1958 Flat Track Triumph Revival.

Nothing that can be ridden on the street nor compete for a world championship of bike building. Not what most people would expect from Danny Schneider at Hardnine Choppers in Switzerland after all the media exposure his custom DMX received last year. Danny builds what he wants with the money of the day…

One lousy night in Bern, Switzerland, in the Hardnine Choppers garage, Danny and his buddy René where scouting parts on the internet when Danny ended up by accident on what looked like a vintage Triumph Flat Tracker actually for sale by a museum in Illinois. The patinated (well pretty worn out, in fact) little bike was worth $1000 and had some history behind it. The museum owner wanted the ‘Cub” to be in good hands, so Danny promised he would take great care of the bike and rebuild it the way it would have been looking like in 1958. To get it back to good old Europe was a hell of a job, as this 250 cc model was built exclusively by the Coventry plant for the US Flat Trackers. Getting all the paperwork done to be able to ship the bike to Bern took 3 months of research for an eventual title that race bikes don;t have anyway…. Another 200 emails and 2 months of wait later the little ‘Cub” finally made it back to Europe, arriving in Bern, Switzerland in June 2010.

While the bike was still on its way to his shop, Danny had already estimated the gas tank mensurations  from the ebay ad for sale and built a new one holding both gas and oil. Bad idea: “I finished the tank pretty fast, and send it out to Japan where famous artist Mr G was willing to give my bike a very special treat! I shipped him the rear fender, gas tank and the number plate and a week later it came back as the best shit I’ve seen in a long time!” And of course the finished gas tank didn’t fit on the received bike. I made a 1″ length mistake and had to cut and modify the frame to stretch it. Danny says that all the rest of the project went smoothly and pretty fast. Kind of, except that he had a total of 316 rusted parts to clean before priming and painting.

Danny had to proceed some slight surgery on the 250 cc engine as well. “When I took the head off, it looked like that a whole mouse family had lived in here for ages!” He brought the engine to one of his friends who owns a place called Triumph City – a garage his grandpa opened near Bern back in 1932! Despite the fact that he had tons of vintage parts, most of the US Tiger Cub ones were missing! It took them almost 2 month to rebuild this engine, as they had to fabricate valves and so on.  Finally after almost  7 month of work the bike was running again.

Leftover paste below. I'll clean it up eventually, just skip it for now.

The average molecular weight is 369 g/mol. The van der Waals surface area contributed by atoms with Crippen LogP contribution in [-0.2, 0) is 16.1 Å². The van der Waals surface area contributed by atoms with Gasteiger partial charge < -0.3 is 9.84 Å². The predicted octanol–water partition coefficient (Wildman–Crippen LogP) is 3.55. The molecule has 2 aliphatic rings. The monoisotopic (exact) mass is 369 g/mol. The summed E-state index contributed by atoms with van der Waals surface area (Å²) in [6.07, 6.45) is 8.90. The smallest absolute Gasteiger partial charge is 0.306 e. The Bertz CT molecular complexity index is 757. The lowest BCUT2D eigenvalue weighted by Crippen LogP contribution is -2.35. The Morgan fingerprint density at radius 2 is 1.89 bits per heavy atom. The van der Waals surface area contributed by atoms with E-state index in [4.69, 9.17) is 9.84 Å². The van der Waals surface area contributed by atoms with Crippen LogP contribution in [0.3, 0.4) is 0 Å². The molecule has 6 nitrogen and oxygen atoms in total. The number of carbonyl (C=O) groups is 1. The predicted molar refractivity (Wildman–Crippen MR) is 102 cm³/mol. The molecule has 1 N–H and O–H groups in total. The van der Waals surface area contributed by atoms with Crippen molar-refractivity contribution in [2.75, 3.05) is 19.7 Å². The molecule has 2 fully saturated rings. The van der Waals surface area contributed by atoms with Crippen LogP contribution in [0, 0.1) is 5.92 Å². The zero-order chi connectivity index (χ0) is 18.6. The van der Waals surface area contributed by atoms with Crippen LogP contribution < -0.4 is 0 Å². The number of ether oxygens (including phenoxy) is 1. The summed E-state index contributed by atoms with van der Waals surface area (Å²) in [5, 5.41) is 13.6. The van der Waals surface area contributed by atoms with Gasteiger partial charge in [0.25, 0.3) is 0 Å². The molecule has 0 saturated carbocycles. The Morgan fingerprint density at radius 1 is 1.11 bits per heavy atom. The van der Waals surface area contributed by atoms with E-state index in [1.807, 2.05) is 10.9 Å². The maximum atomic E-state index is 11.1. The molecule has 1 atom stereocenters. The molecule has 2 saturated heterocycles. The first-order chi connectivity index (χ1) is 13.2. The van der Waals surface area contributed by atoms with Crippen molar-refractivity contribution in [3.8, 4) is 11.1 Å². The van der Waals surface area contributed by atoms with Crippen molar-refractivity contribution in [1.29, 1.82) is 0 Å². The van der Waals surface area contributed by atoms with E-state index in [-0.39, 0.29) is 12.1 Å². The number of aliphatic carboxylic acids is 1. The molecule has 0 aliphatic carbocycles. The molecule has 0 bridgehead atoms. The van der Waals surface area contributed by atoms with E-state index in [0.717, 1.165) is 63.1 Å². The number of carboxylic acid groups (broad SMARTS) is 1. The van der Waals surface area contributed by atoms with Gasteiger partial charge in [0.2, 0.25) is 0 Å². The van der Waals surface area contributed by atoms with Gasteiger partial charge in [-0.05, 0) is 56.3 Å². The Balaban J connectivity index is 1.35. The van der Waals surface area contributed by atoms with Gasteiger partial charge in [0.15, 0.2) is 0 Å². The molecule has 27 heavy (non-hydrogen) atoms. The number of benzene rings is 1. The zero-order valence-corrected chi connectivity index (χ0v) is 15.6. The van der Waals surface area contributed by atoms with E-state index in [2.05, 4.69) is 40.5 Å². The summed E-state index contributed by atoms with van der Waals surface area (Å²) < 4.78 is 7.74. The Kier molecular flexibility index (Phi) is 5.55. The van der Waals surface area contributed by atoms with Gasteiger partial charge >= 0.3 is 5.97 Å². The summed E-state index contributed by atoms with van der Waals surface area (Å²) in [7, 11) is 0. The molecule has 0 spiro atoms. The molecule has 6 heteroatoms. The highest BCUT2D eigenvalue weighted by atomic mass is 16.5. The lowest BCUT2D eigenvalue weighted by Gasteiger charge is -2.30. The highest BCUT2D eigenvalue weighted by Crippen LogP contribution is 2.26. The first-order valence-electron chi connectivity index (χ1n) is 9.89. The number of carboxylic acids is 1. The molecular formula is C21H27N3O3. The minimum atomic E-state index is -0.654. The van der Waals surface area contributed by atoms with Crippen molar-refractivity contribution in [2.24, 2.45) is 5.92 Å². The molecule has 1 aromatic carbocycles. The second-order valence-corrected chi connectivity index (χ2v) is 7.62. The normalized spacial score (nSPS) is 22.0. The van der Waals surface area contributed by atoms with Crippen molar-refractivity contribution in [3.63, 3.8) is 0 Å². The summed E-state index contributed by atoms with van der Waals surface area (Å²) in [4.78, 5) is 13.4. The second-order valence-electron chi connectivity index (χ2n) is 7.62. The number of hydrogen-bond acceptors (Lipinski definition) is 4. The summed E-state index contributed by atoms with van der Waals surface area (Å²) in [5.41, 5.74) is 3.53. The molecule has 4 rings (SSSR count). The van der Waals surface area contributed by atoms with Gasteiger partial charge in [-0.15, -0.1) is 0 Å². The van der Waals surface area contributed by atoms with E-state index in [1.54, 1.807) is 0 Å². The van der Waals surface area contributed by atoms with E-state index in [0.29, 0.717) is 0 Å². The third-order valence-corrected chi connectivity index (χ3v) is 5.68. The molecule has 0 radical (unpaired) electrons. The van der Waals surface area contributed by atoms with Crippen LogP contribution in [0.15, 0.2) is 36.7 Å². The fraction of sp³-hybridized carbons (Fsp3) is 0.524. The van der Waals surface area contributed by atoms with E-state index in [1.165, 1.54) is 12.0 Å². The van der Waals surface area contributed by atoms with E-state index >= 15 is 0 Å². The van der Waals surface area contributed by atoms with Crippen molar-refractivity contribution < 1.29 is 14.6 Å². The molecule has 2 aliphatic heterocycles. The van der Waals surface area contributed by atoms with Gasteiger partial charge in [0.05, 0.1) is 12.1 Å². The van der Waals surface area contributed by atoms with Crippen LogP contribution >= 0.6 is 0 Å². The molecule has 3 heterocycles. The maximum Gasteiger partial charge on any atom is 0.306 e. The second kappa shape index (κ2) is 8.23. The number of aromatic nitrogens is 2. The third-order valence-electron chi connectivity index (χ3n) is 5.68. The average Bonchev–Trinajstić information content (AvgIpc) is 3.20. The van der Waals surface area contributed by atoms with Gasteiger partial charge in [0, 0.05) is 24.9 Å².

Danny to add: “ I test-drove it in the street and felt like Johnny Rocket because it has no brakes, but it was the best test ever! This bike actually brought me back to having fun building bikes and I’m proud of this work more than ever! For me its the best and coolest bike I’ve ever done!” Right now Danny is working on a new BSA A7 project. Most likely, this bike will look more like what people and magazines would expect from him.“  Hardnine Choppers.

14 Responses to “1958 Flat Track Triumph Revival.”

  1. 1 Darin Maltsberger - Instructor@MTI Apr 19th, 2011 at 7:26 am

    Awesome bike! Great work Danny.

  2. 2 2Low Apr 19th, 2011 at 9:28 am

    Fun Toy.

  3. 3 burnout Apr 19th, 2011 at 9:46 am

    That’s dedication man!!!! Excellent job. peace

  4. 4 Kirk Perry Apr 19th, 2011 at 9:52 am

    I owned a Triumph Cub in 1961. 5 or 12 hp. Bought it from W&W Triumph off the Gulf Freeway in Houston, from the proprietor, a Mr. James Whitlock.
    Red & white and pre-ridden to the brink of failure, everything went out on that bike one right after another. The rear sprocket was so worn that the chain skipped teeth on take-off. Clutch slipped.

    It wasn’t until 39 yrs. later that I got to meet Mr. Whitlock and a rag-tag group of his M/C racing buddies at the Del Mar Nationals (and swap meet) in 2000.
    Immediately after telling him that it was I who bought the little Cub in ’61, he replied, “I’m sorry but the warranty has run out”.
    Boy Howdy.

  5. 5 Sid Apr 19th, 2011 at 10:12 am

    On Lord….these colours make me crazy!

  6. 6 live2rideaglide Apr 19th, 2011 at 1:02 pm

    Great nostalgic We built trackers to campaign on AMA circuit using Rickman-Metisse frames ,Cerani forks and 650 donors with 850 jug kits. Gave the XR750′ s all they could handle.
    OSSA DMR frame was a pretty good candidate for a Trumpet twin as was a 500 Maico. These kind of builds keep the era alive . Thanks.

  7. 7 Wiz Apr 20th, 2011 at 2:23 am

    SWEET!! Wiz

  8. 8 Paul Apr 20th, 2011 at 6:19 am

    This guy is the most OVERATED builder of all time, and the biggest problem is that he thinks he is cool. Leave your bikes in your shed.

  9. 9 danny Apr 20th, 2011 at 6:40 am

    you mean OVERRATED right!?

  10. 10 Sam Apr 20th, 2011 at 7:43 am

    this bike kicks ass!!! awesome job!
    overrated?? no way.

  11. 11 TPJ Customs Apr 20th, 2011 at 10:10 am

    Damn Paul. Thanks for letting us know your opinion. Not that anyone really cares.

  12. 12 *C*H*O*P*P*E*R*D*O*L*L* Apr 20th, 2011 at 10:49 am

    Not only is Danny a good friend and a great person he’s also a kick ass builder! We need him out here on the West Coast to build some more bad ass bikes!

  13. 13 THUG CUSTOM CYCLES Apr 20th, 2011 at 2:36 pm

    chopper doll…. that you?

  14. 14 Kirk-CDS Apr 21st, 2011 at 12:36 pm

    Whats the matter Paul, did Danny steal your lunch money and your girlfriend when you were in highschool? Seriously, do you remember what your mom and dad taught you when you were a kid? “if you dont have anything nice to say, then dont say anything at all.”
    Nice job Danny, always good to see you in person and in print!
    And one last final thought to all you haters, to paraphrase Rodney King, ” can’t we all just get along? “

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Cyril Huze